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 Mya Perron, a junior at South Lake High School, hugs Sir Ian and Pepe, galgo greyhound dogs she helped rescue from Spain in March.

Mya Perron, a junior at South Lake High School, hugs Sir Ian and Pepe, galgo greyhound dogs she helped rescue from Spain in March.

File photo by Patricia O’Blenes


Water woes and other stories from St. Clair Shores in 2019

By: Kristyne E. Demske | St. Clair Shores Sentinel | Published December 27, 2019

 Children watch the 2019 St. Clair Shores Fireworks Extravaganza June 28.

Children watch the 2019 St. Clair Shores Fireworks Extravaganza June 28.

File photo by Donna Agusti

 Mackenzie Dean, 22, of Macomb, and Mihail Dion, 13, of Fraser, dance the night away at the Frozen Formal, a dance for those with special needs, at Lakeland Manor Jan. 4.

Mackenzie Dean, 22, of Macomb, and Mihail Dion, 13, of Fraser, dance the night away at the Frozen Formal, a dance for those with special needs, at Lakeland Manor Jan. 4.

File photo by Erin Sanchez

 Paul Miriani, of St. Clair Shores, fills a sandbag behind City Hall May 2.

Paul Miriani, of St. Clair Shores, fills a sandbag behind City Hall May 2.

File photo by Kristyne E. Demske

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ST. CLAIR SHORES — High water, the discovery of lead in some service lines to St. Clair Shores and a standoff with police tell just part of the tale of 2019 in St. Clair Shores. As we enter into 2020, we take a look back at the year that just ended.

 

Lake St. Clair flooding
Lake St. Clair got too close for comfort for residents in 2019.

A snowy winter in northern Michigan followed by heavy spring rains and easterly wind caused choppy waters that brought large waves far ashore, flooding lakefront properties beginning at the end of April.

St. Clair Shores notified homeowners along the lake and canals that they were required to sandbag to protect their and their neighbors’ property.

The notice stated that, pursuant to city ordinance 35.013, “you are being notified to immediately provide an adequate barrier, dike or other embankment (including sand bags) to protect against the rising water, the overflow of water and/or flooding.

No permit was necessary to erect such a barrier, and sandbags and sand were provided free of charge by the city to affected residents.

October 2014 through September 2019 were the wettest on record in the Great Lakes basin, according to Deanna Apps, physical scientist with the U.S. Army Corps of Engineers, who was invited to speak at a presentation on lake levels by the Nautical Mile Merchants Association in St. Clair Shores. She said that January through September 2019 were the wettest months Michigan had experienced in 125 years.

Looking ahead, the Army Corps expects Lake Superior to be close to the record highs it experienced in 2019 going into 2020, with a “very similar story across all the Great Lakes.”

“We’re starting to experience a little bit of a decline. September was, obviously, very wet in the region,” she said in October. “During the month of September, we did see some rises in Lake Michigan/Huron due to the … conditions we experienced.”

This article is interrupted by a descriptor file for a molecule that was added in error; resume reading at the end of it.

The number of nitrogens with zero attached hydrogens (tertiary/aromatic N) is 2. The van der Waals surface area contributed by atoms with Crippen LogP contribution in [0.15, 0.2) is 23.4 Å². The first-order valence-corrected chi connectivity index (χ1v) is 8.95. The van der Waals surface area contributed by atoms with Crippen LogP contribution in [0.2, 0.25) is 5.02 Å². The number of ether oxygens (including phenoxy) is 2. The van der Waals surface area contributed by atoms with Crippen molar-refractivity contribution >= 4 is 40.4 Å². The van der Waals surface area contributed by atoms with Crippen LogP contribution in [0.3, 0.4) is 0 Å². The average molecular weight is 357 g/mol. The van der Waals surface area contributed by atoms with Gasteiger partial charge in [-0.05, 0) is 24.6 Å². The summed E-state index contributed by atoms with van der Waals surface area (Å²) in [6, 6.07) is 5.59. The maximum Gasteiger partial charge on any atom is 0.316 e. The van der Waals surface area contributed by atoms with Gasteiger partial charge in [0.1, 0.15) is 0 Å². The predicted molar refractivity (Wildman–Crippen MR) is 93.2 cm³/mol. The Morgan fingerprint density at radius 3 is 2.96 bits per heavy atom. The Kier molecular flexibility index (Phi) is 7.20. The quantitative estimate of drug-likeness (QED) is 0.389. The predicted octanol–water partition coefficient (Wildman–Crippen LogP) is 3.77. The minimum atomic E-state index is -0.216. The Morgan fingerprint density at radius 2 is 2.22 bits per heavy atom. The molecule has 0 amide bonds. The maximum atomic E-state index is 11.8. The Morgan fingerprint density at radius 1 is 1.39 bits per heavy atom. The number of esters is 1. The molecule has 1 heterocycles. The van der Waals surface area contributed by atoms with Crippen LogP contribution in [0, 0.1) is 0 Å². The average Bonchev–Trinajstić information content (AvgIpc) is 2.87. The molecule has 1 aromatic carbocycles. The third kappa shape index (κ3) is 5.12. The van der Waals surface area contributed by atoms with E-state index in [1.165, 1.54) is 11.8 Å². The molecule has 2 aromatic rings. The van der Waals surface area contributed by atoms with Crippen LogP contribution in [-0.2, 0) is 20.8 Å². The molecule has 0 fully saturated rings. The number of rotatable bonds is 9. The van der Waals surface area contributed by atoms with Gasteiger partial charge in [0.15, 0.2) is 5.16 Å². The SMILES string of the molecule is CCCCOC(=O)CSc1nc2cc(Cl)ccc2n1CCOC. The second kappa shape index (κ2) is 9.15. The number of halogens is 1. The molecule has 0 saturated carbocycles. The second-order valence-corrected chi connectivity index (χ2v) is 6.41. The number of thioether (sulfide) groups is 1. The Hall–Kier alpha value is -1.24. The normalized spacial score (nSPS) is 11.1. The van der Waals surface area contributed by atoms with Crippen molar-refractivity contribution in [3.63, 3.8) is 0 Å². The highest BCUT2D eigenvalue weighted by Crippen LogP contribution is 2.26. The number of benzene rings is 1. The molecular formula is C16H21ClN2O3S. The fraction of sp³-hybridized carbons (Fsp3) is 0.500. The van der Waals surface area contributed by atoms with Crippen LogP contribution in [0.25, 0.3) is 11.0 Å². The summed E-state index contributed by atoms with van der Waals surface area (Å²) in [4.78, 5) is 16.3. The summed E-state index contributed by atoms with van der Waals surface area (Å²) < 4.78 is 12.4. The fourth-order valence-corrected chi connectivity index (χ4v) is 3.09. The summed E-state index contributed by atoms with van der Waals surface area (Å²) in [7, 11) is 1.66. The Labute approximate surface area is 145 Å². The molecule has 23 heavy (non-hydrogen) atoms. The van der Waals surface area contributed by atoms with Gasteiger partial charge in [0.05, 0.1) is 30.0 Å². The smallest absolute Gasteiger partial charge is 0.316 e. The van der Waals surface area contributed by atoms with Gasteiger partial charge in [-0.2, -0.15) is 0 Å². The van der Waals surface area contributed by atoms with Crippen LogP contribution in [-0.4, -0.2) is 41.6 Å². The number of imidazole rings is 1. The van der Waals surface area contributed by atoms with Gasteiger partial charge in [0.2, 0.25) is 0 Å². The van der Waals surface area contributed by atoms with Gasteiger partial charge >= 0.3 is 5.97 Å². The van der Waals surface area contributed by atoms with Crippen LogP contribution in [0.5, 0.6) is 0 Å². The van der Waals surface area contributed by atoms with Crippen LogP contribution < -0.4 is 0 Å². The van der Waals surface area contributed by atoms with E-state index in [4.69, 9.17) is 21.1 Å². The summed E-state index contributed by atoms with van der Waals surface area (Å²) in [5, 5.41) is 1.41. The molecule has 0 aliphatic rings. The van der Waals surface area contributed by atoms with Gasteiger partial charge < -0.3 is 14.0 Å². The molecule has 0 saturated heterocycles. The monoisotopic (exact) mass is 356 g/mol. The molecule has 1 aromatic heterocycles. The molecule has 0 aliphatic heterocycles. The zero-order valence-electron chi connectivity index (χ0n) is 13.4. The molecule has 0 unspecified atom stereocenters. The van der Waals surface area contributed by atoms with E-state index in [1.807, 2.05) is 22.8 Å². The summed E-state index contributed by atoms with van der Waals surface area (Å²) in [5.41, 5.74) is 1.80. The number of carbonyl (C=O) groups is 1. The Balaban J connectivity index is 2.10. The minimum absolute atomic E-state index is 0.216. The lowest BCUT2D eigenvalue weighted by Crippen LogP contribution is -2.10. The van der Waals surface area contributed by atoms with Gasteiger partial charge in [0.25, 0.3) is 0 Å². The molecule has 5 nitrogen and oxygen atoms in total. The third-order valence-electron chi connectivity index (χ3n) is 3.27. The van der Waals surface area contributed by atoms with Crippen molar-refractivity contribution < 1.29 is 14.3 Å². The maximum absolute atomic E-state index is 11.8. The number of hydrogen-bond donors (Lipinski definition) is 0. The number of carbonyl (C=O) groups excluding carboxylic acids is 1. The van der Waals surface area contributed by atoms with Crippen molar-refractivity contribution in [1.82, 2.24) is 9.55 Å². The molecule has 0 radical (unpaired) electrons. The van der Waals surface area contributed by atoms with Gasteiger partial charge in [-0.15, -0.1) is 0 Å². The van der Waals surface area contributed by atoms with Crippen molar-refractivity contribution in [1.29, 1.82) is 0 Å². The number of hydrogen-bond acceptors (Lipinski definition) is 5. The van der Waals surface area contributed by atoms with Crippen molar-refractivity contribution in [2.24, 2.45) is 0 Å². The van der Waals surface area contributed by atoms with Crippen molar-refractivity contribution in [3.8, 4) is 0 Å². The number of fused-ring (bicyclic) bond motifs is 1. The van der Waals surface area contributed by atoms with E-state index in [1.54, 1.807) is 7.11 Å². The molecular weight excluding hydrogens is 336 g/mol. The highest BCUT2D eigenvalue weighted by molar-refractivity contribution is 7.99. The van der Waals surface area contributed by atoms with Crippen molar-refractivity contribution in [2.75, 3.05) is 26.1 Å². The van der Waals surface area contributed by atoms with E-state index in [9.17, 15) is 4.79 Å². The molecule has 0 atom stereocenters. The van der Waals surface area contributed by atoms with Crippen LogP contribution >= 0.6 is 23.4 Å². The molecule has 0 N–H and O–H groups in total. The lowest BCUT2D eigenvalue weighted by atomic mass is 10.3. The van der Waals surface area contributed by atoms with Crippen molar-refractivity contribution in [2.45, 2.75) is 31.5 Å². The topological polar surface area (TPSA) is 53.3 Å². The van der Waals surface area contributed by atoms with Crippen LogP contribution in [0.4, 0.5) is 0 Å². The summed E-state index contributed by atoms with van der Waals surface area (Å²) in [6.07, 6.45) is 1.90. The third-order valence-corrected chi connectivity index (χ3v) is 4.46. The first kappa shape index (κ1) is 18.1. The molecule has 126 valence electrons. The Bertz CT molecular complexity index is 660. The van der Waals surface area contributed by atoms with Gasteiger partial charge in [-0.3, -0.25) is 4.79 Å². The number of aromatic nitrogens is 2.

Lake St. Clair was expected to experience a seasonal decline into the winter with levels still above last year and near records heading into 2020.

The Army Corps provided ongoing assistance to St. Clair Shores and other lakefront communities throughout 2019 as residents worked to protect their properties from floodwaters.

St. Clair Shores also installed pumps to get water off of Jefferson Avenue, where it continued to form large puddles throughout the spring and into summer.

 

Same City Council, new city manager
Although initially facing four challengers, City Council members Peter Accica, Ron Frederick and Chris Vitale all won reelection to their seats in November, maintaining the makeup of City Council for the next few years.

St. Clair Shores voters also kept Mayor Kip Walby in office, although he faced no challengers in the election. Twenty-two percent of registered voters cast a ballot in the general election, which City Clerk Mary Kotowski attributed to the mayor being on the ballot and “the gear up to 2020.”

More St. Clair Shores residents cast absentee ballots than turned out to the polls, according to Kotowski. Seven people took advantage of election day registration at her counter, and a few others registered in the days leading up to the election due to new laws that allow late voter registration.

Local school districts also saw success at the ballot box. Voters in Lakeview Public Schools approved a $54 million bond issue with 63.6% approval, and voters in South Lake Schools approved a 10-year building and site sinking fund by 58.9% of the vote.

But there was a change in city administration in 2019. After 14 years with the city, including five as city manager, Mike Smith bid farewell to City Council and the community Oct. 7.

He was replaced with Matthew Coppler, the former city manager of Lincoln Park, with 27 years of experience as a town or city manager across several states.

Smith told City Council July 9 that he felt confident leaving the city in Coppler’s hands.

“For Council, this is probably the biggest decision you’ve got to make, and it’s not always gone as well as we’d like it to go,” he said at the time, going on to praise Coppler for always making his own career moves in a job where the person in the position doesn’t always last long.

 

Lead service lines need replacement
The city of St. Clair Shores issued an advisory Nov. 4 to alert its 25,303 water customers that samples from locations with known lead service lines had lead levels that exceeded the Action Level of 15 parts per billion.